Maya Flores sidled up to the bar. “Men. Who needs them? Even the good guys are crap.”
“I was thinking exactly the same thing,” Avery said. “What’s the matter? Norm pinch your ass so hard you’ve got a bruise?”
Maya rubbed her butt. “Not Norm. Greasy.”
“Greasy? Our boss, Greasy?” Tall, ugly, bony, forty-five-year-old Greasy?
Maya’s lips peeled back from her teeth; she looked like a pit bull about to attack.
“O-kay. Greasy put the moves on you. I always knew he was a creep, but I didn’t realize he … You’re young enough to be his daughter.”
“He’s a pig.” Maya was twenty-one, same as Avery had been when she started at AskME, but she was smarter than Avery had been; Avery would bet that Greasy was nursing bruised gonads. The thought made her smile.
“I’ve gotta go. Ready to take over?” Avery stripped off the band that held her blond hair away from her face and tossed it in the Tupperware box under the sink. She pulled her navy blue quilted vest out of the cupboard, slipped it on over her red silk shirt, and zipped it up to her chin. She took her cash drawer out of the register and said, “
To Avery’s surprise, Maya didn’t grin. “Why don’t you stay until I get off? It’s only another hour until last call, and that latest killing makes me nervous.”
Avery knew immediately which killing; not that there weren’t murders galore in the Bay Area every day, but this one … “It was in Santa Cruz.”
“I don’t care. The guy’s been all up and down the coast, but he started out in San Francisco, he loves the fog, and it’s a pea soup night out there.”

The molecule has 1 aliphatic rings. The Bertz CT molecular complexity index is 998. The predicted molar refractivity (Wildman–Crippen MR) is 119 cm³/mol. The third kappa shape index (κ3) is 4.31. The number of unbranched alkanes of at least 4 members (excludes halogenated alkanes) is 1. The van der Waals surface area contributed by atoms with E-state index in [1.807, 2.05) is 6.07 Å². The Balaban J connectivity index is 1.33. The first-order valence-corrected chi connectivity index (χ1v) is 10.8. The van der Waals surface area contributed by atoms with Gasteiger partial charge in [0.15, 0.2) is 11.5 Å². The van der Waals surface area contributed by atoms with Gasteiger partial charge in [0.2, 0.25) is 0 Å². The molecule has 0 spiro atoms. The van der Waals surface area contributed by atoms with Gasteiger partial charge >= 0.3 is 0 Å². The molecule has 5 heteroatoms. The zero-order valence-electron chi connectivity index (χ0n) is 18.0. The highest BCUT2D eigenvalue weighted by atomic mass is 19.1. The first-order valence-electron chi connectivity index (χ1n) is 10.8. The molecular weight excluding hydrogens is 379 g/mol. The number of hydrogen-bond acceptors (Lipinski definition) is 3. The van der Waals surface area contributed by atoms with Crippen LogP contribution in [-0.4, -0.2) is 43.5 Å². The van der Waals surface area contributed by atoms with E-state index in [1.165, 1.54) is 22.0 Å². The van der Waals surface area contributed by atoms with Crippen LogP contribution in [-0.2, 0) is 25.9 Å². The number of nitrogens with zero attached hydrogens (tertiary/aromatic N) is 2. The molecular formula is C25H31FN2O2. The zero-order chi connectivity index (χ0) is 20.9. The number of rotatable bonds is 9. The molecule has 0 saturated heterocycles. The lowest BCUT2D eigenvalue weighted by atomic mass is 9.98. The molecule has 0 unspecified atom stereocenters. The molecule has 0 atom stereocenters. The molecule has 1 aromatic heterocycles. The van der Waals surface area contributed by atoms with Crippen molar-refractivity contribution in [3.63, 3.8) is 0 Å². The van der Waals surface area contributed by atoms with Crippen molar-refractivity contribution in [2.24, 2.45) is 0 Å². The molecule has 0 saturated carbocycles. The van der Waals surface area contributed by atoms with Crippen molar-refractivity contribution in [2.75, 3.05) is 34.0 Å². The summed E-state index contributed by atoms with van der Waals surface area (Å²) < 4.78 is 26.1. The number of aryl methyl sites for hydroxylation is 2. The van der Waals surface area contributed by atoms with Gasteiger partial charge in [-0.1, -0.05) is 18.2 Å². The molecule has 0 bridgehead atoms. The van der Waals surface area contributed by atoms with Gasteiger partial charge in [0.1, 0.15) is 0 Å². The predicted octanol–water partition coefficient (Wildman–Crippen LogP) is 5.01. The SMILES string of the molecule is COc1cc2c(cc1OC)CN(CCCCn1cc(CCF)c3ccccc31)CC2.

“I’ve walked home in the fog lots of times. Trust me, it’s a lot worse when guys can see me than when they can’t.” There was some truth in that.
Maya was not distracted. “How many girls has he killed now? Six? Eight?”
Avery tightened her grip on her cash drawer. “I don’t know. I heard seven, but now they think he got that woman and her daughter in Marin County.” Local news had been all too specific about every detail. “The FBI has informed us we officially have a serial killer in the area. Because we couldn’t have figured that out on our own.”
Maya leaned close. “I heard they’re looking at a murder in San Diego, too. Last year. They found the woman’s body. They thought her ex had done it, kidnapped the kid and taken him to Mexico. Now they’re not so sure.”
The rattle of ice interrupted them. “Hey! Who do I have to screw around here to get a drink?” Carl was well into his belligerent stage.
Maya smiled so pleasantly Avery knew Carl was in trouble. “We won’t make you do that, Carl. This is mojito night?” She poured him an Irish whiskey, muddled it with lime and mint, and put it on the bar in front of him.
Too bad the mojito recipe called for rum.
As Avery headed up to Greasy’s office, she heard Carl choke and spit.
She grinned. These guys never learned. Don’t mess with Maya.
Avery found Greasy with his pants around his ankles, examining his balls.
He glared maliciously and almost spat his rage. “You girls. You think you’re so goddamn smart.”
“Not me. I’m not smart.” She put her cash drawer on his desk, backed out the door, and muttered, “I’m not laughing, either.”
When she got back down to the bar, Carl was subdued, Darren was proposing, and Shawn was rearranging his comb-over. It didn’t matter; it still looked like he had a bar code on his head.
Maya picked up their conversation as if it had never been interrupted. “The press is calling him Edward Scissorhands, and he targets blondes. Like you. With kids.” She flipped up her own black braid to show her that she was safe. “He stalks ’em, follows ’em, uses his scissors on ’em.”